In the Line of Fire has finally hit Kickstarter with a full campaign that details all of the features the team at Militia want to include. A lengthy single player mode, squad-based tactical gameplay elements where you control a team of up to four AI teammates, split screen and online multiplayer modes. Additional third person camera modes allow you to 'tag' enemies and then pop out from behind cover to take shots at them, and the final game promises other features such as hacking CCTV controls and being able to issue on the fly commands to your team...the list goes on.
At this point, I know what you're thinking. Not another Dreamcast Kickstarter?! Wait. This is different. It's different because In the Line of Fire is literally built from the ground up as a Dreamcast game. It is not a stretch goal. It started life a Dreamcast game, and will only ever be a Dreamcast game. And for that reason we cannot champion this project enough.

Megadrive Kickstarter Tanglewood Adds Dreamcast Stretch Goal

You've probably seen Tanglewood mentioned on various games sites and social media by now. It's a brand new Sega Megadrive platformer from Sheffield-based indie studio Big Evil Corporation. Assuming the role of a fox-like creature called Nymn, players are tasked with traversing the eponymous Tanglewood and safely returning to the pack. From the Kickstarter campaign page:

Set in the realm of Tanglewood, the game follows a young creature, Nymn, separated from the pack after the sun sets. Unable to get back to the safety of the family's underground home, Nymn must find a way to survive the night terrors and get to morning. Tanglewood’s world is a dangerous one after dark; guiding Nymn you must use your skills of evasion, traps and trickery to defeat predators.
- Tanglewood Kickstarter Page

The game looks like a rather interesting platform adventure with visuals that really do invite the ageing Megadrive hardware to do some new tricks, and the team behind Tanglewood has already added some pretty intriguing tiers for backers. One of these is the ability to download a ROM of Tanglewood for use on Everdrives and emulators, which is a really cool thing to do.
The Kickstarter has four days to run at the time of writing, and Big Evil Corporation has today added a new stretch goal - a Dreamcast port. Further to this, a 'Dreamcast HD' port is described as a stretch goal at the £75,000 point, to be developed on a genuine Dreamcast dev kit and with totally reworked and redrawn graphics.

Shenmue III PC Pre-Orders Will Open On 15th December

It's barely Dreamcast-related, but I spotted this while perusing some 'proper' gaming sites - namely Videogamer and Gamatsu: pre-orders for the PC version of Shenmue III will open on 15th December...which is two days away at the time of writing. We've been closely following the Shenmue III development journey, and take great delight in reporting anything and everything we can on the game's development. Yu Suzuki has a different filling on his sandwiches today? We're there. Somebody gets coffee granules in the sugar pot at Ys Net HQ? On it. Someone tramples mud in through the main entrance and doesn't even attempt to clean it up? We got this. Mainly by stealing content from other sites...but hey - at least we admit it when we do. Here's some other stuff some bloke said about some game or something (also copy and pasted from Gamatsu):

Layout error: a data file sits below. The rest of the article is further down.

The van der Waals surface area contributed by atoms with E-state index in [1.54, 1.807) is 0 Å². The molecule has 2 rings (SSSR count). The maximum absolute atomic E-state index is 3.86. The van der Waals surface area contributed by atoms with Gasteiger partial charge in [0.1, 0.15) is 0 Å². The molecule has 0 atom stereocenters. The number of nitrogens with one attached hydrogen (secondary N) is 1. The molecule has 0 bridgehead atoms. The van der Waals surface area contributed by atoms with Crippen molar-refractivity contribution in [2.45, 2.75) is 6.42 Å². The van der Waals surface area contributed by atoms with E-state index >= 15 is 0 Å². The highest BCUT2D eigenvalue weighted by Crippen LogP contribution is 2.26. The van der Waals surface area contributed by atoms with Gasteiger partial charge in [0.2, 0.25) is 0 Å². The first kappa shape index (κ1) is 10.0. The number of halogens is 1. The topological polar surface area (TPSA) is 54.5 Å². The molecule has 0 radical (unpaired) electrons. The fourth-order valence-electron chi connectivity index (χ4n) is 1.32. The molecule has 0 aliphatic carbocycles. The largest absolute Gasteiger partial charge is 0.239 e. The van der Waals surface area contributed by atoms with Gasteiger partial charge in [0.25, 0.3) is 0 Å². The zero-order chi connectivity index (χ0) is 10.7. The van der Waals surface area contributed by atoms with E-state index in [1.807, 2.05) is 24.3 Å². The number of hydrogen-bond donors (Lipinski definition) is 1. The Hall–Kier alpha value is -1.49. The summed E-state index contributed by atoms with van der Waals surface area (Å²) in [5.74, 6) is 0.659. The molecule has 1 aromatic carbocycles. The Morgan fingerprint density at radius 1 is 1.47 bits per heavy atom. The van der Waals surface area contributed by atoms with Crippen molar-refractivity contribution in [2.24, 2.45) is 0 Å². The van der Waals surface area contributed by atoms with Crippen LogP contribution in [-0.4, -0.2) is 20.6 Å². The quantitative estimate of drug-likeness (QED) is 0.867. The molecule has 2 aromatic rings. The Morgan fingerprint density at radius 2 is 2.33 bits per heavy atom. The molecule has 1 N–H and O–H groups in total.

Development is entering the final stage headed towards full-scale production. Early in the new year, I think we’ll be able to show you things such as new videos.

We will continue progressing with development so that our backers and those who experience the world of Shenmue for the first time can do so with pleasure.

Also, at noon on December 15, we will start pre-order sales for the PC version of Shenmue III, which received a lot of requests.

Those interested in Shenmue III, please check the official website.
-Yu Suzuki

So yeah. Keep an eye on the Shenmue III official website. And don't get coffee in Yu Suzuki's sugar or there'll be trouble, right? Good.

RadioSEGA Winterfest 2016

RadioSEGA's third annual Winterfest weekend is approaching at a rate of knots, and we're super excited to announce that The Dreamcast Junkyard DreamPod will be kicking things off! If you're not familiar, Winterfest is a weekend long festival celebrating the very best music from the world of SEGA and is comprised of short shows from various content creators and websites. The Winterfest starts at 7pm GMT on Friday 16th December, continues over the whole weekend, and includes shows from sites like SEGA Driven and SEGA Nerds as well as the regular hosts. If you're at a Christmas party next Friday, be sure to tune in at 7pm and turn the volume up for some classic SEGA anthems! Find out more by keeping an eye on RadioSEGA here.

Enter Our 11th Birthday Giveaway!

Last year we celebrated 10 years of Junkyard glory and gave you lucky lot the opportunity to win one of three awesome Dreamcast Collection vinyl LPs donated by the lovely folk at Sega Europe. Now though, we're celebrating 11 years of being a thing with a giveaway that is almost - almost - as good.

Yep, one of you will get a prized physical copy of the outlawed Dreamcast Junkyard Ultimate Collectors Guide, along with copies of Volgarr the Viking, unreleased beta Hellgate, Mars Matrix and Dreamcast Puzzle Collection. On top of this, six runners up will also get copies of Dreamcast Puzzle Collection; a fan-made compilation that includes Cosmic Smash, Sega Tetris, Namco Museum, Super Magnetic Neo, Former Managing Director Yukawa's Treasure Hunt and a host of other games.
All you need to do to enter is click the button below and then enter your details. It's that simple. No questions, no following on Twitter or liking on Facebook (although you're free to do both if you want). No Sega Rally time attacks or guessing the VMU screens from games. Simply click that red button, enter your details and that's it. You can enter once a day too, so remember to come back here daily to enter. We'll announce the winners on Monday 12th December.